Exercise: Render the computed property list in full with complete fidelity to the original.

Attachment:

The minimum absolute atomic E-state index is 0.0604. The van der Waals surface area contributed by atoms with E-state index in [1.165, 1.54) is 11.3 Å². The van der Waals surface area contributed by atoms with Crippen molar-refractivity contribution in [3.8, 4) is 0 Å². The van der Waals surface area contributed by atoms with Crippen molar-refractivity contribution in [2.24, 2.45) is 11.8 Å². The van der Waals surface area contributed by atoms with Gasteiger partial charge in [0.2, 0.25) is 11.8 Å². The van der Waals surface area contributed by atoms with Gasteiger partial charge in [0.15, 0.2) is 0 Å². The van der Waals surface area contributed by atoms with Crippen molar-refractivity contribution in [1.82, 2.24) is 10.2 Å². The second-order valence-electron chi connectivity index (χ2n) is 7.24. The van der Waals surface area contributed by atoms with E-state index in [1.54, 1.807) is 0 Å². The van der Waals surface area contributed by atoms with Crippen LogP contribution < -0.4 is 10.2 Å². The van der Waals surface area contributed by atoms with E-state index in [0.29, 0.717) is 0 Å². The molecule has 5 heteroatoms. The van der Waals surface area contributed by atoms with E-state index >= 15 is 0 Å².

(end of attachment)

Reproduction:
The minimum absolute atomic E-state index is 0.0604. The van der Waals surface area contributed by atoms with E-state index in [1.165, 1.54) is 11.3 Å². The van der Waals surface area contributed by atoms with Crippen molar-refractivity contribution in [3.8, 4) is 0 Å². The van der Waals surface area contributed by atoms with Crippen molar-refractivity contribution in [2.24, 2.45) is 11.8 Å². The van der Waals surface area contributed by atoms with Gasteiger partial charge in [0.2, 0.25) is 11.8 Å². The van der Waals surface area contributed by atoms with Gasteiger partial charge in [0.15, 0.2) is 0 Å². The van der Waals surface area contributed by atoms with Crippen molar-refractivity contribution in [1.82, 2.24) is 10.2 Å². The second-order valence-electron chi connectivity index (χ2n) is 7.24. The van der Waals surface area contributed by atoms with E-state index in [1.54, 1.807) is 0 Å². The van der Waals surface area contributed by atoms with Crippen LogP contribution < -0.4 is 10.2 Å². The van der Waals surface area contributed by atoms with E-state index in [0.29, 0.717) is 0 Å². The molecule has 5 heteroatoms. The van der Waals surface area contributed by atoms with E-state index >= 15 is 0 Å².